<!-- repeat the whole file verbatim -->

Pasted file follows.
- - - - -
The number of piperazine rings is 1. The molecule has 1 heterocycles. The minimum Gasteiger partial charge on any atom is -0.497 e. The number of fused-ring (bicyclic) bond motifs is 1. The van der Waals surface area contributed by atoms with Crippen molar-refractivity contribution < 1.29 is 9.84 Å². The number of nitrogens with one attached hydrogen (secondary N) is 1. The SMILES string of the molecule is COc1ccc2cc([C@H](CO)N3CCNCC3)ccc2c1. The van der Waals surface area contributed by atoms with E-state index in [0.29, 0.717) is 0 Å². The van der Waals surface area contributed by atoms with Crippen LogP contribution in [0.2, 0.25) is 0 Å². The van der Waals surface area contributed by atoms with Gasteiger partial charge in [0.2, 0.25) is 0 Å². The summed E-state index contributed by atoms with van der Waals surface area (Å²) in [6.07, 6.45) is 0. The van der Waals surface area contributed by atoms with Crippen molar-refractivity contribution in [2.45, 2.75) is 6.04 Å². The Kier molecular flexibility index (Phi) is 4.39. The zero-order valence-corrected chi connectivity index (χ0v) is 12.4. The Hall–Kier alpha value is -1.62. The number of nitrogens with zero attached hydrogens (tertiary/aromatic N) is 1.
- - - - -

The number of piperazine rings is 1. The molecule has 1 heterocycles. The minimum Gasteiger partial charge on any atom is -0.497 e. The number of fused-ring (bicyclic) bond motifs is 1. The van der Waals surface area contributed by atoms with Crippen molar-refractivity contribution < 1.29 is 9.84 Å². The number of nitrogens with one attached hydrogen (secondary N) is 1. The SMILES string of the molecule is COc1ccc2cc([C@H](CO)N3CCNCC3)ccc2c1. The van der Waals surface area contributed by atoms with E-state index in [0.29, 0.717) is 0 Å². The van der Waals surface area contributed by atoms with Crippen LogP contribution in [0.2, 0.25) is 0 Å². The van der Waals surface area contributed by atoms with Gasteiger partial charge in [0.2, 0.25) is 0 Å². The summed E-state index contributed by atoms with van der Waals surface area (Å²) in [6.07, 6.45) is 0. The van der Waals surface area contributed by atoms with Crippen molar-refractivity contribution in [2.45, 2.75) is 6.04 Å². The Kier molecular flexibility index (Phi) is 4.39. The zero-order valence-corrected chi connectivity index (χ0v) is 12.4. The Hall–Kier alpha value is -1.62. The number of nitrogens with zero attached hydrogens (tertiary/aromatic N) is 1.